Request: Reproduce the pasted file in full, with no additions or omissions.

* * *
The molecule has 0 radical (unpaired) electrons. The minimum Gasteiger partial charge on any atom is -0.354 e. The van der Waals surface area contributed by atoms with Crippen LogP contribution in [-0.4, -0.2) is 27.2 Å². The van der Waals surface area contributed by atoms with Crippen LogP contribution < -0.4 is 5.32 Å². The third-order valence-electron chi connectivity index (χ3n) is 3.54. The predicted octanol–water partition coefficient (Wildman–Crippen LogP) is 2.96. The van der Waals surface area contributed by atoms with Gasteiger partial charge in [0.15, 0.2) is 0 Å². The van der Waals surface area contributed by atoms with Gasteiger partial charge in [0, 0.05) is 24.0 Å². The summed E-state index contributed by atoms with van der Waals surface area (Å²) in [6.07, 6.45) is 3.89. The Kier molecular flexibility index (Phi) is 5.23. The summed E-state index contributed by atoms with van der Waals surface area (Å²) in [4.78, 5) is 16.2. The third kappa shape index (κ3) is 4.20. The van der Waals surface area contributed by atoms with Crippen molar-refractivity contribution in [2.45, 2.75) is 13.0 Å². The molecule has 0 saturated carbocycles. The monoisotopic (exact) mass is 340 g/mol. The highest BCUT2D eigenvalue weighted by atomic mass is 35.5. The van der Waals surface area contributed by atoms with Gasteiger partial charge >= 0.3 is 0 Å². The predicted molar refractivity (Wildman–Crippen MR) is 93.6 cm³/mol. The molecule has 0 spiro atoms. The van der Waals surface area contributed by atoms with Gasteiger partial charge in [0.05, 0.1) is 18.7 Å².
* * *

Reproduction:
The molecule has 0 radical (unpaired) electrons. The minimum Gasteiger partial charge on any atom is -0.354 e. The van der Waals surface area contributed by atoms with Crippen LogP contribution in [-0.4, -0.2) is 27.2 Å². The van der Waals surface area contributed by atoms with Crippen LogP contribution < -0.4 is 5.32 Å². The third-order valence-electron chi connectivity index (χ3n) is 3.54. The predicted octanol–water partition coefficient (Wildman–Crippen LogP) is 2.96. The van der Waals surface area contributed by atoms with Gasteiger partial charge in [0.15, 0.2) is 0 Å². The van der Waals surface area contributed by atoms with Gasteiger partial charge in [0, 0.05) is 24.0 Å². The summed E-state index contributed by atoms with van der Waals surface area (Å²) in [6.07, 6.45) is 3.89. The Kier molecular flexibility index (Phi) is 5.23. The summed E-state index contributed by atoms with van der Waals surface area (Å²) in [4.78, 5) is 16.2. The third kappa shape index (κ3) is 4.20. The van der Waals surface area contributed by atoms with Crippen molar-refractivity contribution in [2.45, 2.75) is 13.0 Å². The molecule has 0 saturated carbocycles. The monoisotopic (exact) mass is 340 g/mol. The highest BCUT2D eigenvalue weighted by atomic mass is 35.5. The van der Waals surface area contributed by atoms with Gasteiger partial charge >= 0.3 is 0 Å². The predicted molar refractivity (Wildman–Crippen MR) is 93.6 cm³/mol. The molecule has 0 spiro atoms. The van der Waals surface area contributed by atoms with Gasteiger partial charge in [0.05, 0.1) is 18.7 Å².